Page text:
1932

Abstract

Determining whether and how a gene is transcribed are two of the central processes of life. The conceptual basis for understanding such gene regulation arose from pioneering biophysical studies in eubacteria. However, eukaryotic genomes exhibit vastly greater complexity, which raises questions not addressed by this bacterial paradigm. First, how is information integrated from many widely separated binding sites to determine how a gene is transcribed? Second, does the presence of multiple energy-expending mechanisms, which are absent from eubacterial genomes, indicate that eukaryotes are capable of improved forms of genetic information processing? An updated biophysical foundation is needed to answer such questions. We describe the linear framework, a graph-based approach to Markov processes, and show that it can accommodate many previous studies in the field. Under the assumption of thermodynamic equilibrium, we introduce a language of higher-order cooperativities and show how it can rigorously quantify gene regulatory properties suggested by experiment. We point out that fundamental limits to information processing arise at thermodynamic equilibrium and can only be bypassed through energy expenditure. Finally, we outline some of the mathematical challenges that must be overcome to construct an improved biophysical understanding of gene regulation.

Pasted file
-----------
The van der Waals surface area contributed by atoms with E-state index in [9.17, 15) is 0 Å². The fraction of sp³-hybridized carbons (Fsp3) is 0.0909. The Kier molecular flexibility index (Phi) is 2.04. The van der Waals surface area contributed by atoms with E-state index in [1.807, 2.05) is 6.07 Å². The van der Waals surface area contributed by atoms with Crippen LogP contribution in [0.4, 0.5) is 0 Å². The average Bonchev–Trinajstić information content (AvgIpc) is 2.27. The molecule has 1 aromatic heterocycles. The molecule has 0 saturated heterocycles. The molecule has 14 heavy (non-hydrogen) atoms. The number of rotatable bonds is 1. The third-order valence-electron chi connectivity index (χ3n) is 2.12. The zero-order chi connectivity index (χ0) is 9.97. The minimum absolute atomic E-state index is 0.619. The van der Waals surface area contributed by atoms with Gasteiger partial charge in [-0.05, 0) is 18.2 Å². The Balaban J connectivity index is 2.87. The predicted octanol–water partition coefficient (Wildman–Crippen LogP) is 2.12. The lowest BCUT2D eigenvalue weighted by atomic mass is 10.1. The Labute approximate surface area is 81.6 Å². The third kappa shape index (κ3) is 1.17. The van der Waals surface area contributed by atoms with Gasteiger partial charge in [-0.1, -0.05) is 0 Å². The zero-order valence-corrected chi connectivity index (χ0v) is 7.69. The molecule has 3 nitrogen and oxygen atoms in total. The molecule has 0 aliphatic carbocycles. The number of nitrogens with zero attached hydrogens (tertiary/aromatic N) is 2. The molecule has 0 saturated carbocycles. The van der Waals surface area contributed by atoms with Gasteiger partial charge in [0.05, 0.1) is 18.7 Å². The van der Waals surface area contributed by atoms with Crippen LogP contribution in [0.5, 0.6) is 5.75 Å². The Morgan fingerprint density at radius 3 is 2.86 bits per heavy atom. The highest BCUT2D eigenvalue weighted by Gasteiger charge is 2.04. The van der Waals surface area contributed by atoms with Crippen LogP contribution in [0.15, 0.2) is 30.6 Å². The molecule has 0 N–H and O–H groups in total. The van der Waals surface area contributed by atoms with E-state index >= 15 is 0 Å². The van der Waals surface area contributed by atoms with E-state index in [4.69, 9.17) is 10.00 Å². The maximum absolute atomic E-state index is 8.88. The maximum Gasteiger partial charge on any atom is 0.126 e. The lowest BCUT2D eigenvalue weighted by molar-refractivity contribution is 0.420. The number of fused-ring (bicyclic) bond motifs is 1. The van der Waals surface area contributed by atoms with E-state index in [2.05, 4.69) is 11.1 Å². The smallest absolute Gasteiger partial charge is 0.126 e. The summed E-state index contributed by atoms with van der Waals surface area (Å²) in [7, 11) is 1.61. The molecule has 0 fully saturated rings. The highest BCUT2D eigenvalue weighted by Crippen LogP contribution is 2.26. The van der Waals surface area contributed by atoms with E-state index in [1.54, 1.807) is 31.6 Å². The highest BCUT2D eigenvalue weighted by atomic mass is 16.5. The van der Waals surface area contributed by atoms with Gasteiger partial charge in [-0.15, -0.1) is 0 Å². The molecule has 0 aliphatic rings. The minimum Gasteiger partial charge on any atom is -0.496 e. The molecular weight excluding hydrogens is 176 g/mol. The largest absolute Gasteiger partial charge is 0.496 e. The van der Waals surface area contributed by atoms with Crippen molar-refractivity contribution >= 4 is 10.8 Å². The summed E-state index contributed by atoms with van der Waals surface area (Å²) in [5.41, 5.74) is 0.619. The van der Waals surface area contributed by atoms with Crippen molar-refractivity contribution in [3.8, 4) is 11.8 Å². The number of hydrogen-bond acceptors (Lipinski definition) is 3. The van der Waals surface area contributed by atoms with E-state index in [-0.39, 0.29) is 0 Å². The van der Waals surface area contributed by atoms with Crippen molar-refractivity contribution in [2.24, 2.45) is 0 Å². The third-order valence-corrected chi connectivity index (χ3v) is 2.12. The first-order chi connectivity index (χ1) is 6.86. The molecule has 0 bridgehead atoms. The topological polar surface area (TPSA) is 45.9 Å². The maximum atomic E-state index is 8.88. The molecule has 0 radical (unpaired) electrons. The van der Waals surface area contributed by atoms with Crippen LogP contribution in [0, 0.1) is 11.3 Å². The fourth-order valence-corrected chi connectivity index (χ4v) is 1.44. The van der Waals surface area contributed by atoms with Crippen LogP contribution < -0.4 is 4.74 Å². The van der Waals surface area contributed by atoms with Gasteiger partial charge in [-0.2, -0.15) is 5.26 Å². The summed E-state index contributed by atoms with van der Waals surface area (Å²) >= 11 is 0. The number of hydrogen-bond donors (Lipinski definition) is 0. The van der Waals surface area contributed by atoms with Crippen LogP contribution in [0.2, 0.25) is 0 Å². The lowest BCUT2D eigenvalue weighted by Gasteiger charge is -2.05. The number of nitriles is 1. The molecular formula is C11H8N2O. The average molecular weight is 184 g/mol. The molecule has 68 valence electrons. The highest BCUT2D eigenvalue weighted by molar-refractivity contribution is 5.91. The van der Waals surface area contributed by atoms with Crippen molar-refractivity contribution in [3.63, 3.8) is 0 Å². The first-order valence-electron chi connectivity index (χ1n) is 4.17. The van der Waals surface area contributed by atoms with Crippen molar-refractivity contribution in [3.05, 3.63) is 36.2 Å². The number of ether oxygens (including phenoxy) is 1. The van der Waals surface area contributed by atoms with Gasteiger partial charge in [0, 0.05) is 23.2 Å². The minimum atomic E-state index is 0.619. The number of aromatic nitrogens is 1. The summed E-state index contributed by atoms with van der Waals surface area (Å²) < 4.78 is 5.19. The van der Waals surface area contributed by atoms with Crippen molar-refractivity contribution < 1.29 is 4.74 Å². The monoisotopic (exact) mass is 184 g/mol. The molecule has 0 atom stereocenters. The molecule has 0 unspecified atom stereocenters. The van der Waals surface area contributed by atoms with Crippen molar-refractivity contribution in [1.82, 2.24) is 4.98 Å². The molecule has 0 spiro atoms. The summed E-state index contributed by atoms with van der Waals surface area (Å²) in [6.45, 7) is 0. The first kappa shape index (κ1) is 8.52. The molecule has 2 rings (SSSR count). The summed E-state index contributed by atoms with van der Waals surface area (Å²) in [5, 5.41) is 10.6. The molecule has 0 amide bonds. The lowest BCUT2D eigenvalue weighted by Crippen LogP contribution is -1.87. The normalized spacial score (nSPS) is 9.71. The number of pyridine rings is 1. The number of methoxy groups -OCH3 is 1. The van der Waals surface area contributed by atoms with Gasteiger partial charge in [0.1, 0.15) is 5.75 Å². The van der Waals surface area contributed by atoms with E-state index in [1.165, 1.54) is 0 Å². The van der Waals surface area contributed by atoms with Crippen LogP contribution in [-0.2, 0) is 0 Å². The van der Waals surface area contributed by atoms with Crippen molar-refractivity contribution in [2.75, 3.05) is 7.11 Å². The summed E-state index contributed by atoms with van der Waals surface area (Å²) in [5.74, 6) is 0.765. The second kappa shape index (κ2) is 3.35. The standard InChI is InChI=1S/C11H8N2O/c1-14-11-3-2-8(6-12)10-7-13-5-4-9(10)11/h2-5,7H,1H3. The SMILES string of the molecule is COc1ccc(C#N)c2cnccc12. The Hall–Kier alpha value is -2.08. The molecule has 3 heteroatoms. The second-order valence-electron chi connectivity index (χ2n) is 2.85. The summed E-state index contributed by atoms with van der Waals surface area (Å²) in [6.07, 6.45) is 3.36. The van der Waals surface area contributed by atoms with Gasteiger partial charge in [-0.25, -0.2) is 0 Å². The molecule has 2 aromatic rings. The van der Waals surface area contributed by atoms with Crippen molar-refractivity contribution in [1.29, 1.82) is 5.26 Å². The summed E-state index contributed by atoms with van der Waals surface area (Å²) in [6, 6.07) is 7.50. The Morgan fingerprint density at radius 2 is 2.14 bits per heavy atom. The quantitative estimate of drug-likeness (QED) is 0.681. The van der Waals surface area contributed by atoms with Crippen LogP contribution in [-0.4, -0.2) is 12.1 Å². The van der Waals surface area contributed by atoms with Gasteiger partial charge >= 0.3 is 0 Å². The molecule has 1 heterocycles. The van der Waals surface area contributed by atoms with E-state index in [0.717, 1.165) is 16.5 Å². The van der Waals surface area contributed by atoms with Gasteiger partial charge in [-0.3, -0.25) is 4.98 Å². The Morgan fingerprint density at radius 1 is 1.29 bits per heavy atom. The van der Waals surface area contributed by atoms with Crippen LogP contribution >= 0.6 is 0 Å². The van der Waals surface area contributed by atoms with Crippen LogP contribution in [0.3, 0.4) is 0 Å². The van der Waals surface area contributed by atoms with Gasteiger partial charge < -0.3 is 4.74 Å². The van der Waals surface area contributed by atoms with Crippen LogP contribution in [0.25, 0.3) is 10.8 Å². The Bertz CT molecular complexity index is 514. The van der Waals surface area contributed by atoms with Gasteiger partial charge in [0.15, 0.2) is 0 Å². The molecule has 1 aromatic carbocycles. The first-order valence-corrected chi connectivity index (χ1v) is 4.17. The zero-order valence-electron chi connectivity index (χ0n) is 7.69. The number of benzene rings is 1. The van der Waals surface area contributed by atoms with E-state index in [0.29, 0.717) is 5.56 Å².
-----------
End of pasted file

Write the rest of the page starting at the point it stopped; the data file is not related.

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2020-05-06
2024-06-22
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